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Street-smart IT

Street-smart IT

Two projects in South Auckland are testaments to the imperative of key ICT players giving back to the community.

Eight children aged eight to 13 were taking turns playing games on four computers in one corner of a room, one afternoon at the Community House in Rata Vine, in Wiri, South Auckland,. The children went to the community house straight from school – and into the computer room. A few minutes before 4.30 pm, the supervisor told them the room has to be closed. The look of reluctance at having to leave was evident as the boys gathered their school bags to walk home.

The children are all residents of the Wiri state housing estate in South Auckland, and their community centre is the first pilot site for the Life Game Project (LGP).

Launched six months ago, the LGP is a collaborative effort between more than 80 local IT leaders that aims to use IT, in the form of games, to foster the development of life skills and positive lifestyle choices with the children able to play a selection of PC games at the community house.

The suite of PCs at the Rata Vine community house was set up in conjunction with the LGP and the Rawiri Residents Association and Housing New Zealand.

For Jan Maddock, community development advisor, community renewal programme, Housing New Zealand, it is the dynamics of seeing the children learn from each other and picking up critical skills that are among the positive effects of the project.

“They are learning social skills and team building skills,” says Maddock. The project has given the children access to some things that “middle class kids take for granted”, she adds. “They have got broadband at home, they can make movies, download stuff. These kids don’t have that.”

“ You are looking for increasing numeracy, increasing literacy and making learning fun,” she says.

“They are with their mates, this is their space,” says Greg Freeman, project manager, community renewal programme, Housing New Zealand, on why the project works.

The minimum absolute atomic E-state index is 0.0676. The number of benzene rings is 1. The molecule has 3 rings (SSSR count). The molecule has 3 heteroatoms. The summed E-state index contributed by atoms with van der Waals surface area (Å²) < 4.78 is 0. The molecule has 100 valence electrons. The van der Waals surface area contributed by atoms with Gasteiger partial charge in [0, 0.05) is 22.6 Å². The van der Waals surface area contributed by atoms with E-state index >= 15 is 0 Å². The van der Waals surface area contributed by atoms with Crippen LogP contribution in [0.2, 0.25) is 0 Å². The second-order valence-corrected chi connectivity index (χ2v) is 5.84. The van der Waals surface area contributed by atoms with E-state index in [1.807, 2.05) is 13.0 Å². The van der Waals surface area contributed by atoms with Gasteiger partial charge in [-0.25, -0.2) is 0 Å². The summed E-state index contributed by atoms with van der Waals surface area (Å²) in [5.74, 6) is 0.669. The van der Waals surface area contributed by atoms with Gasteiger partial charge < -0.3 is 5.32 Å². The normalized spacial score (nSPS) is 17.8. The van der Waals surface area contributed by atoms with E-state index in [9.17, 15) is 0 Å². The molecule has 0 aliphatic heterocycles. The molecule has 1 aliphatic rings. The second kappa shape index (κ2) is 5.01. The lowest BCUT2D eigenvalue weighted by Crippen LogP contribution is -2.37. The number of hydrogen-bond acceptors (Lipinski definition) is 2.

The pilot at Rata Vine is made possible by contributions from a range of companies like DonateNZ for the PCs, Conbrio for networking and Vodafone for the broadband connection.

Founders of the LGP include Ian Howard and The Warehouse CIO Owen McCall and members include John Blackham, Ian Mitchell and Peter Vile.

McCall says his involvement with the LGP stems from his personal goal of giving back to the community and making this country, “a great place to live”.

“We are increasingly looking to do that with the use of technology, because that is what I know and that is what I am good at,” says McCall.

Meanwhile, over at Otara, a Computer Clubhouse is located in the campus of the Clover Park Middle School. The clubhouse provides an after-school learning environment where youths, aged 10 to 18, work with mentors on technology projects.

It is part of the Intel Computer Clubhouse Network that now has more than 100 clubhouses in 21 countries. Prime Minister John Key used a visit to the centre to announce $8.45 million funding for the next three years for digital literacy and connection. Computer Clubhouse will be one of the recipients of that money.

The Warehouse CIO Owen McCall says projects such as the Computer Clubhouse have "a tremendous spin off directly for the wider community in terms of building computer literacy and designing and creative skills, and this is very important”.

“Doing things like that may well help encourage people to go into the IT industry. They may go into design as well, [but] exposure and use of technology may start from that path.”

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Tags life game projectnot for profit cioOwen McCall

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